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War And Peace 545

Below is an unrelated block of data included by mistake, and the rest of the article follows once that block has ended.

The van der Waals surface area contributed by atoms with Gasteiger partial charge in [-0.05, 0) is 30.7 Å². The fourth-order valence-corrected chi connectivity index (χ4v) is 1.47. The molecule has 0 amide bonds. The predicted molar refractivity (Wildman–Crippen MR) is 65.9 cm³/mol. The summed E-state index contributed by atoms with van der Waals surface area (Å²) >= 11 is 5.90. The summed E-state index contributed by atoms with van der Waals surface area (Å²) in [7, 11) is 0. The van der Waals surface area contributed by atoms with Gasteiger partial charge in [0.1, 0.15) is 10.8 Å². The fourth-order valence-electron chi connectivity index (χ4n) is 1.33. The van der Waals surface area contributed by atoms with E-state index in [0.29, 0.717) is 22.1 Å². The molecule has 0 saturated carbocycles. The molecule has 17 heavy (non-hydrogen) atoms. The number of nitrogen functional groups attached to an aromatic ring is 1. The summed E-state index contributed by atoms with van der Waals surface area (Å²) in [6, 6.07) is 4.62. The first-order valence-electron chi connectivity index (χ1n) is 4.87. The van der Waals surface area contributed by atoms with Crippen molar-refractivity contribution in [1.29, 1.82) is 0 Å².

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some Wurttemberg hussars had come and wanted to put up their horses in the yard where the captains horses were. This difficulty had arisen chiefly because the hussars did not understand what was said to them in French. The captain had their senior sergeant called in, and in a stern voice asked him to what regiment he belonged, who was his commanding officer, and by what right he allowed himself to claim quarters that were already occupied. The German who knew little French, answered the two first questions by giving the names of his regiment and of his commanding officer, but in reply to the third question which he did not understand said, introducing broken French into his own German, that he was the quartermaster of the regiment and his commander had ordered him to occupy all the houses one after another. Pierre, who knew German, translated what the German said to the captain and gave the captains reply to the Wurttemberg hussar in German. When he had understood what was said to him, the German submitted and took his men elsewhere. The captain went out into the porch and gave some orders in a loud voice. When he returned to the room Pierre was sitting in the same place as before, with his head in his hands. His face expressed suffering. He really was suffering at that moment. When the captain went out and he was left alone, suddenly he came to himself and realized the position he was in. It was not that Moscow had been taken or that the happy conquerors were masters in it and were patronizing him. Painful as that was it was not that which tormented Pierre at the moment. He was tormented by the consciousness of his own weakness. The few glasses of wine he had drunk and the conversation with this good-natured man had destroyed the mood of concentrated gloom in which he had spent the last few days and which was essential for the execution of his design. The pistol, dagger, and peasant coat were ready. Napoleon was to enter the town next day. Pierre still considered that it would be a useful and worthy action to slay the evildoer, but now he felt that he would not do it. He did not know why, but he felt a foreboding that he would not carry out his intention. He struggled against the confession of his weakness but dimly felt that he could not overcome it and that his former gloomy frame of mind, concerning vengeance, killing, and self-sacrifice, had been dispersed like dust by contact with the first man he met. The captain returned to the room, limping slightly and whistling a tune. The Frenchmans chatter which had previously amused Pierre now repelled him. The tune he was whistling, his gait, and the gesture with which he twirled his mustache, all now seemed offensive. "I will go away immediately. I wont say another word to him," thought Pierre. He thought this, but still sat in the same place. A strange feeling of weakness tied him to the spot; he wished to get up and go away, but could not do so. The captain, on the other hand, seemed very cheerful. He paced up and down the room twice. His eyes shone and his mustache twitched as if he were smiling to himself at some amusing thought. "The colonel of those Wurttembergers is delightful," he suddenly said. "Hes a German, but a nice fellow all the same.... But hes a German." He sat down facing Pierre. "By the way, you know German, then?" Pierre looked at him in silence. "What is the German for shelter?" "Shelter?" Pierre repeated. "The German for shelter is Unterkunft." "How do you say it?" the captain asked quickly and doubtfully. "Unterkunft," Pierre repeated. "Onterkoff," said the captain and looked at Pierre for some seconds with laughing eyes. "These Germans are first-rate fools, dont you think so, Monsieur Pierre?" he concluded. "Well, lets have another bottle of this Moscow Bordeaux, shall we? Morel will warm us up another little bottle. Morel!" he called out gaily. Morel brought candles and a bottle of wine. The captain looked at Pierre by the candlelight and was evidently struck by the troubled expression on his companions face. Ramballe, with genuine distress and sympathy in his face, went up to Pierre and bent over him. "There now, were sad," said he, touching Pierres hand. "Have I upset you? No, really, have you anything against me?" he asked Pierre. "Perhaps its the state of affairs?" Pierre did not answer, but looked cordially into the Frenchmans eyes whose

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